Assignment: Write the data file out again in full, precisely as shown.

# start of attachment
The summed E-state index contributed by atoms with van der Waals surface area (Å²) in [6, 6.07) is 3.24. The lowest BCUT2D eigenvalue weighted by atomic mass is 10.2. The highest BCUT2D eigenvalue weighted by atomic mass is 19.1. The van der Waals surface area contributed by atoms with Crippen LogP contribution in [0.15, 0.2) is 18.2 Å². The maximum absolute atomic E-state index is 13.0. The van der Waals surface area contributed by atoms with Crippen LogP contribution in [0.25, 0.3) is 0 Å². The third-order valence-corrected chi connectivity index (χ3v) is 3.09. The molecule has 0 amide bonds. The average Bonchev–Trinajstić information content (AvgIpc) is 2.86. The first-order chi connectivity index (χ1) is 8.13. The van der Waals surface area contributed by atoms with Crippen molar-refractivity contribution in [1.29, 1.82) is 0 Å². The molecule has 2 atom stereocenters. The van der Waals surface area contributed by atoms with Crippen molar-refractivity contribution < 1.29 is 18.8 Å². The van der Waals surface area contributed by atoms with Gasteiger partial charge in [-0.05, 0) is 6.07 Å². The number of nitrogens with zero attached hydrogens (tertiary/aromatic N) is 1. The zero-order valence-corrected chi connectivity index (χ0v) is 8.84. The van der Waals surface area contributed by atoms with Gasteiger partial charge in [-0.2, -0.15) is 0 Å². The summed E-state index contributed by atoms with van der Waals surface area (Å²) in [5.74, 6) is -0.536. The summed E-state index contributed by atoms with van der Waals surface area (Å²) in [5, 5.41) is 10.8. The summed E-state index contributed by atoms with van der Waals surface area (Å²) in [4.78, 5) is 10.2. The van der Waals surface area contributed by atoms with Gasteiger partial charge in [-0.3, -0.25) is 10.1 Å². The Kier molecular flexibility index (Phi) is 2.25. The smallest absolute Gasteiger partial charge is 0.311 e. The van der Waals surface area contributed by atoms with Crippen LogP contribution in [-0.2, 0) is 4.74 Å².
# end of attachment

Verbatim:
The summed E-state index contributed by atoms with van der Waals surface area (Å²) in [6, 6.07) is 3.24. The lowest BCUT2D eigenvalue weighted by atomic mass is 10.2. The highest BCUT2D eigenvalue weighted by atomic mass is 19.1. The van der Waals surface area contributed by atoms with Crippen LogP contribution in [0.15, 0.2) is 18.2 Å². The maximum absolute atomic E-state index is 13.0. The van der Waals surface area contributed by atoms with Crippen LogP contribution in [0.25, 0.3) is 0 Å². The third-order valence-corrected chi connectivity index (χ3v) is 3.09. The molecule has 0 amide bonds. The average Bonchev–Trinajstić information content (AvgIpc) is 2.86. The first-order chi connectivity index (χ1) is 8.13. The van der Waals surface area contributed by atoms with Crippen molar-refractivity contribution in [1.29, 1.82) is 0 Å². The molecule has 2 atom stereocenters. The van der Waals surface area contributed by atoms with Crippen molar-refractivity contribution < 1.29 is 18.8 Å². The van der Waals surface area contributed by atoms with Gasteiger partial charge in [-0.05, 0) is 6.07 Å². The number of nitrogens with zero attached hydrogens (tertiary/aromatic N) is 1. The zero-order valence-corrected chi connectivity index (χ0v) is 8.84. The van der Waals surface area contributed by atoms with Gasteiger partial charge in [-0.2, -0.15) is 0 Å². The summed E-state index contributed by atoms with van der Waals surface area (Å²) in [5.74, 6) is -0.536. The summed E-state index contributed by atoms with van der Waals surface area (Å²) in [5, 5.41) is 10.8. The summed E-state index contributed by atoms with van der Waals surface area (Å²) in [4.78, 5) is 10.2. The van der Waals surface area contributed by atoms with Gasteiger partial charge in [-0.3, -0.25) is 10.1 Å². The Kier molecular flexibility index (Phi) is 2.25. The smallest absolute Gasteiger partial charge is 0.311 e. The van der Waals surface area contributed by atoms with Crippen LogP contribution in [-0.2, 0) is 4.74 Å².